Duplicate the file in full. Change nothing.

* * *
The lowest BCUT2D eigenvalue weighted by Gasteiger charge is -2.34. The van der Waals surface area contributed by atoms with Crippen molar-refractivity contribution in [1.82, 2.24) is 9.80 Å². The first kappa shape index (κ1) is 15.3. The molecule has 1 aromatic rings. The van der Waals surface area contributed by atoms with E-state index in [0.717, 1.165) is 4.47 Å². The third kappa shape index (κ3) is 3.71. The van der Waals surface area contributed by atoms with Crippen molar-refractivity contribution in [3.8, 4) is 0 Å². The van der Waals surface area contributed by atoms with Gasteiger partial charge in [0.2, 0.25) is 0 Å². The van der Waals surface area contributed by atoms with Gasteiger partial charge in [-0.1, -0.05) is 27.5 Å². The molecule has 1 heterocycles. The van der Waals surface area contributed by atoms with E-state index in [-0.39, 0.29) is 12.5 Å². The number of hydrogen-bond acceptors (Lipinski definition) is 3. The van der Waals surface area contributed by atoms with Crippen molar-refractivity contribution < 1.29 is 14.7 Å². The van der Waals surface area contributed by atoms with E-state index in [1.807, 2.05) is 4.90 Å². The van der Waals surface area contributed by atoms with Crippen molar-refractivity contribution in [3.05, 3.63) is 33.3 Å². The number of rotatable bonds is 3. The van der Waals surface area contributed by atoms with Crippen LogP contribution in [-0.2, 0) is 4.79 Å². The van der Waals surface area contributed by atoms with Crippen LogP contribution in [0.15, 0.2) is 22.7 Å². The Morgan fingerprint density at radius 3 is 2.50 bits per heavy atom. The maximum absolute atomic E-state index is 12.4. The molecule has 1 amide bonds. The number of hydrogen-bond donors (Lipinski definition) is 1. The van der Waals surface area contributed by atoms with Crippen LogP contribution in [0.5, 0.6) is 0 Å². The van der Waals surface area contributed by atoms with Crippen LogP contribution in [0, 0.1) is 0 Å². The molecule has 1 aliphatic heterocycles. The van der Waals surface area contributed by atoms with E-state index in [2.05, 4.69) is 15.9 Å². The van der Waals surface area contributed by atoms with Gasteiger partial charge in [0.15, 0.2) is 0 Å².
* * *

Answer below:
The lowest BCUT2D eigenvalue weighted by Gasteiger charge is -2.34. The van der Waals surface area contributed by atoms with Crippen molar-refractivity contribution in [1.82, 2.24) is 9.80 Å². The first kappa shape index (κ1) is 15.3. The molecule has 1 aromatic rings. The van der Waals surface area contributed by atoms with E-state index in [0.717, 1.165) is 4.47 Å². The third kappa shape index (κ3) is 3.71. The van der Waals surface area contributed by atoms with Crippen molar-refractivity contribution in [3.8, 4) is 0 Å². The van der Waals surface area contributed by atoms with Gasteiger partial charge in [0.2, 0.25) is 0 Å². The van der Waals surface area contributed by atoms with Gasteiger partial charge in [-0.1, -0.05) is 27.5 Å². The molecule has 1 heterocycles. The van der Waals surface area contributed by atoms with E-state index in [-0.39, 0.29) is 12.5 Å². The number of hydrogen-bond acceptors (Lipinski definition) is 3. The van der Waals surface area contributed by atoms with Crippen molar-refractivity contribution < 1.29 is 14.7 Å². The van der Waals surface area contributed by atoms with E-state index in [1.807, 2.05) is 4.90 Å². The van der Waals surface area contributed by atoms with Crippen molar-refractivity contribution in [3.05, 3.63) is 33.3 Å². The number of rotatable bonds is 3. The van der Waals surface area contributed by atoms with Crippen LogP contribution in [-0.2, 0) is 4.79 Å². The van der Waals surface area contributed by atoms with Crippen LogP contribution in [0.15, 0.2) is 22.7 Å². The Morgan fingerprint density at radius 3 is 2.50 bits per heavy atom. The maximum absolute atomic E-state index is 12.4. The molecule has 1 amide bonds. The number of hydrogen-bond donors (Lipinski definition) is 1. The van der Waals surface area contributed by atoms with Crippen LogP contribution in [0.5, 0.6) is 0 Å². The van der Waals surface area contributed by atoms with Crippen LogP contribution in [0, 0.1) is 0 Å². The molecule has 1 aliphatic heterocycles. The van der Waals surface area contributed by atoms with E-state index in [2.05, 4.69) is 15.9 Å². The van der Waals surface area contributed by atoms with Gasteiger partial charge in [0.15, 0.2) is 0 Å².